After experiencing a severe asthma attack, you may feel both physical and emotional effects. Here are some actions you can take to recover.

During an asthma attack or exacerbation (flare), your airways narrow. This makes it harder to breathe and get enough oxygen to your lungs. You may also have symptoms like chest pain, coughing, and wheezing. Your air passages can become so inflamed that you need urgent care at a hospital.

An asthma attack can be a frightening experience. It can take days or even weeks to fully recover.

If you’ve ever had an attack, the thought of having another one can be scary. Taking some time for yourself after an asthma attack can help you recover — and possibly lower your risk of having another one.

Once you’ve gotten past the emergency stage, you can start thinking about getting well again. The most important thing is to take your asthma medication exactly as your doctor prescribed to prevent another attack.

If severe asthma attacks are becoming a pattern for you, consider meeting with your doctor to re-evaluate your treatment plan. You might need to increase the dosage of your current medication or add a new one to prevent future flare-ups.

Once you’ve adjusted your treatment plan, do your best to stick with it. Let your doctor know if you experience any new or worsening symptoms.

A severe asthma attack can be serious. Afterward, you need time to rest and recuperate.

Stay home and relax for a few days. Don’t go back to work until you feel up to it — and your doctor says you’re ready.

Put chores and other responsibilities on the back burner. Ask friends and family to help out with shopping, cooking, and cleaning until you feel ready to get back into your routine.

Asthma is a sleep disruptor, and an asthma attack can mess up your sleep cycle. It’s hard to get any rest when you’re wheezing and coughing.

Using your inhaler can help prevent symptoms, but asthma medications might also keep you awake. If your asthma medication is affecting your sleep, ask your doctor whether you can take it earlier in the day.

Allergy triggers in your bedroom can also set off symptoms. Wash your bedding in hot water and vacuum often to get rid of dust mites. Keep pets out of your bedroom or make them sleep in their own bed.

Along with taking the medications your doctor has prescribed, doing certain breathing exercises can help you breathe easier and feel better. A few techniques to try include:

  • Diaphragmatic breathing: In this technique, you breathe from your diaphragm instead of from your chest. When you’re doing it correctly, your stomach should move out when you breathe, but not your chest. This will help slow your breathing and reduce your body’s need for oxygen.
  • Nasal breathing: Breathing through your nose rather than your mouth adds warmth and humidity to the air, which can reduce asthma symptoms.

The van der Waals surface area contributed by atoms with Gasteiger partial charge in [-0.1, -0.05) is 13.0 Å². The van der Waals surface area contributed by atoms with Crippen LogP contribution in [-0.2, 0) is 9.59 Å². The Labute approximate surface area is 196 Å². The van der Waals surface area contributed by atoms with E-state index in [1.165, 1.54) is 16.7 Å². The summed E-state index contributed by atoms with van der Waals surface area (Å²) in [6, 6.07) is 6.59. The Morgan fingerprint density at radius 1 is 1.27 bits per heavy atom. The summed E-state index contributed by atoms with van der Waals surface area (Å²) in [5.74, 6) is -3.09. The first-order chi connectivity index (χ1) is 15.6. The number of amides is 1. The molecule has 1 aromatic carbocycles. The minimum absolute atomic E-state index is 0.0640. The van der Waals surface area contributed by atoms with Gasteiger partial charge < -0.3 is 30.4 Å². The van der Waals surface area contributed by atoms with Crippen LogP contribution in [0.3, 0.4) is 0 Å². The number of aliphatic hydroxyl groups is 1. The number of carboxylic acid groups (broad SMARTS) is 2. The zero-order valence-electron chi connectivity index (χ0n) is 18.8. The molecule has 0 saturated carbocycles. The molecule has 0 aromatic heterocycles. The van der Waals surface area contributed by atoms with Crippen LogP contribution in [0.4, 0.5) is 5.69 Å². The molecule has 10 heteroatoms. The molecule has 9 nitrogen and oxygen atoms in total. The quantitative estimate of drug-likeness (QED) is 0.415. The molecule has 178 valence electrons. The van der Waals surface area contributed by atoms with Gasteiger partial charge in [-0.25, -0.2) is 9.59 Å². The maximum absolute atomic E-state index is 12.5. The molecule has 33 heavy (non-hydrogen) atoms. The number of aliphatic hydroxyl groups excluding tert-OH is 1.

• Pursed lip breathing: This technique helps relieve shortness of breath. You breathe in slowly through your nose with your mouth open and then breathe out through pursed lips as if you were about to whistle.
  • Buteyko breathing: This technique uses a series of exercises to teach you how to breathe more slowly and deeply.

Ask your doctor which breathing exercises are right for you and how to perform them correctly.

No particular diet can prevent asthma symptoms, but eating nutrient-rich foods may help you feel better overall. If you are overweight, a healthcare professional can advise whether losing weight would give your lungs more room to expand.

You may consider increasing your intake of omega-3 fatty acids, found in cold-water fish like salmon and tuna as well as in nuts and seeds. Some research from 2016 suggests that these foods might help reduce asthma symptoms.

If you have sensitivities or allergies to particular foods, try to avoid them. Allergic reactions to food can trigger asthma symptoms.

Exercise is a good way to strengthen your lungs and manage your asthma symptoms. Plus, the slow, paced breathing you use when you practice yoga may help improve your asthma symptoms.

Having a severe asthma attack can be very upsetting. Even if your lungs recover quickly, your emotional state might remain unsettled. If you’re feeling sad or anxious, you can try talking with a psychologist or therapist. Or you might join a support group for people living with severe asthma.

An asthma attack may be as brief as a few minutes or may last for hours or even days, depending on the cause and severity of the attack. Severe asthma is a long-term condition, and having a treatment plan can help you keep your flare-ups in check.